From Bad to Worse: Financial Crises, Polarization, and Inequality
- Exzellenz-Cluster 2035 The Politics of Inequality
|(2022): Keeping a Watchful Eye : Parliamentary Oversight of EU institutions during Crises The Political Economist
dc.contributor.author: Genovese, Federica; Schneider, Gerald
|(2020): Smoke with fire : Financial crises and the demand for parliamentary oversight in the European Union The Review of International Organizations. Springer. 2020, 15(3), pp. 633-665. ISSN 1559-7431. eISSN 1559-744X. Available under: doi: 10.1007/s11558-020-09383-0
The handling of the 2008 financial crisis has reinforced the conviction that the European Union (EU) is undemocratic and that member states are forced to delegate overwhelming power to a supranational technocracy. However, European countries have engaged with this alleged power drift differently, with only a few member states demanding more parliamentary scrutiny of EU institutions. This article develops a political economy explanation for why only some states have enforced mechanisms to monitor the EU more closely. Our theory focuses on the role of the crisis and the impact of fiscal autonomy in countries outside and inside currency arrangements such as the European Economic and Monetary Union (EMU). We argue that, in the aftermath of a severe economic shock, member states outside the EMU possess more monetary and fiscal resources to handle the crisis. These would then demand oversight of EU decision-making if their fiscal sustainability depends on the Union. By contrast, Eurozone states that need policy changes cannot address the crisis independently or initiate reforms to scrutinize the EU. Hence, we argue that during the heated moments of severe economic downturns, parliaments in Eurozone countries discuss supranational supervision rarely. As these legislatures have nevertheless to give in to the popular demand for EU control, they express support for more EU supervision in the infrequent times of debate. We provide evidence for our theory with a cross-national analysis of EU oversight institutions, and a new original dataset of parliamentary debates during the Eurozone crisis. Our findings highlight the political consequences that financial nosedives have across the diverse membership of a supranational organization.
|(2020): Explaining the uneven demand for EU parliamentary oversight during the Eurozone crisis LSE EUROPP blog
The Eurozone crisis increased calls for institutional reform and closer parliamentary oversight of the EU’s crisis managers. As Federica Genovese and Gerald Schneider show, the national demand for increased parliamentary scrutiny crucially hinged on the exposure to the crisis and the domestic leeway in fighting it.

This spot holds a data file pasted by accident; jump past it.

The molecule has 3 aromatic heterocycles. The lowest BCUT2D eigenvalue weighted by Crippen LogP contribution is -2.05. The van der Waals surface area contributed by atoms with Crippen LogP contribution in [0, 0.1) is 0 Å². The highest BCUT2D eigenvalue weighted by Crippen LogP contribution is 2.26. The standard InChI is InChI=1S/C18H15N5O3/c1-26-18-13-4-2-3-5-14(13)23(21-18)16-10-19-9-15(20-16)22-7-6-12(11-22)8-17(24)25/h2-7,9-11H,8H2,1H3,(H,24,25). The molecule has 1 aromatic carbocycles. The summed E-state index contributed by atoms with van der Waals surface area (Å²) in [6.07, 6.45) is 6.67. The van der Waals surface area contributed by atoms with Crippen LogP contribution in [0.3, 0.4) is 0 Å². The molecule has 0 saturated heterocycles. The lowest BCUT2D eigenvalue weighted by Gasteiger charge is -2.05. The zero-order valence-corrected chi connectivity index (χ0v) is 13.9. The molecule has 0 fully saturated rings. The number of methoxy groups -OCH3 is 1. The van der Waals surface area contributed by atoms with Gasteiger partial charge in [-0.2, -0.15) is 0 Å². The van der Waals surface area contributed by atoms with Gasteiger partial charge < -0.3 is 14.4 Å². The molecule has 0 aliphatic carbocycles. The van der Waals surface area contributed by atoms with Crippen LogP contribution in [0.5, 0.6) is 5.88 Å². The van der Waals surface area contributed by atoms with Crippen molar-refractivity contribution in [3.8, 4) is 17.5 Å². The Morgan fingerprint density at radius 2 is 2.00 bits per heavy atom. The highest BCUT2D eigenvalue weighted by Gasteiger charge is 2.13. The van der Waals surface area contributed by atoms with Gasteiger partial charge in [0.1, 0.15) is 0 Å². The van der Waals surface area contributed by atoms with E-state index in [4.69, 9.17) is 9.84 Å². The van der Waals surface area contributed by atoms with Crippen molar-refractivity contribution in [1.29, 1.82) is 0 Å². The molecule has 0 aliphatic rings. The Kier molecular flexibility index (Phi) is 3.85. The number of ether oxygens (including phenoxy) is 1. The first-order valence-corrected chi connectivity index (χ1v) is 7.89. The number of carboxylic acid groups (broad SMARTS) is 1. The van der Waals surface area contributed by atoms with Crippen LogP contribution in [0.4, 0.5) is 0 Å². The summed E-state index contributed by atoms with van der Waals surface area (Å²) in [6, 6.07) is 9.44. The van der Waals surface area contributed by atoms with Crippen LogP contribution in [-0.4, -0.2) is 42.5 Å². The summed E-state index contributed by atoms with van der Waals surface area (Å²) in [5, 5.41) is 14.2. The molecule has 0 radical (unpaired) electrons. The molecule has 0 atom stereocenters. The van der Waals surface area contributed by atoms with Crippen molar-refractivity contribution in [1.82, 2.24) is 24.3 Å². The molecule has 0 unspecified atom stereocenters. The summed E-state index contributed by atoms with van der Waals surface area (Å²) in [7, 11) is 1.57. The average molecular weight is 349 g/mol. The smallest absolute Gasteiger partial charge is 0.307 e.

|(2020): Casino Capitalism? : The Impact of Financial Crises on Inequality, 1970 to 2016
The ways in which countries have reacted to financial crises varies considerably. While income inequality has grown in more than half of the EU member states after the Great Recession, some countries such as the United States have experienced a significant increase in wealth inequality. A number of countries, by contrast, was able to keep these inequities at bay. We argue in this paper that the impact of financial crises on inequality differ between the type and severity of these economic shocks and that sovereign debt and exchange rate rather than banking crises increase the economic inequities. The paper also examines the extent to which fiscal constraints of governments and membership in the Eurozone mediate these effects. We examine the diverse income and wealth inequality effects to more than 50 financial crises across the OECD member states from 1970 to 2010. The empirical evidence gathered so far supports our conjecture of different distributive effects of varying types of crises.
|(2020): Falling Apart or Flocking Together? : Financial Crises, Inequality and Left-Right Polarization in the OECD
Falling Apart or Flocking Together? : Financial Crises, Inequality and Left-Right Polarization in the OECD
According to the conventional wisdom, political polarization has been growing in the past few decades, and increasing inequality and financial crises have fuelled this trend. Making use of new measures and differentiating between parliamentary and electoral polarization across the left-right cleavage, this article offers a comparative evaluation of this claim for the OECD countries. The results show that the electorates in the European Union have become more conflictive, while the political parties represented in the national parliaments have moved in opposite direction. The statistical analysis demonstrates in line with the theoretical expectations that currency crises have increased mass polarization. The article also offers some tentative support for the hypothesis that increased levels of income inequality enhance this trend and that growing elite discord increases the left-right confrontation in the electorate.
|01.10.2019 – 31.03.2024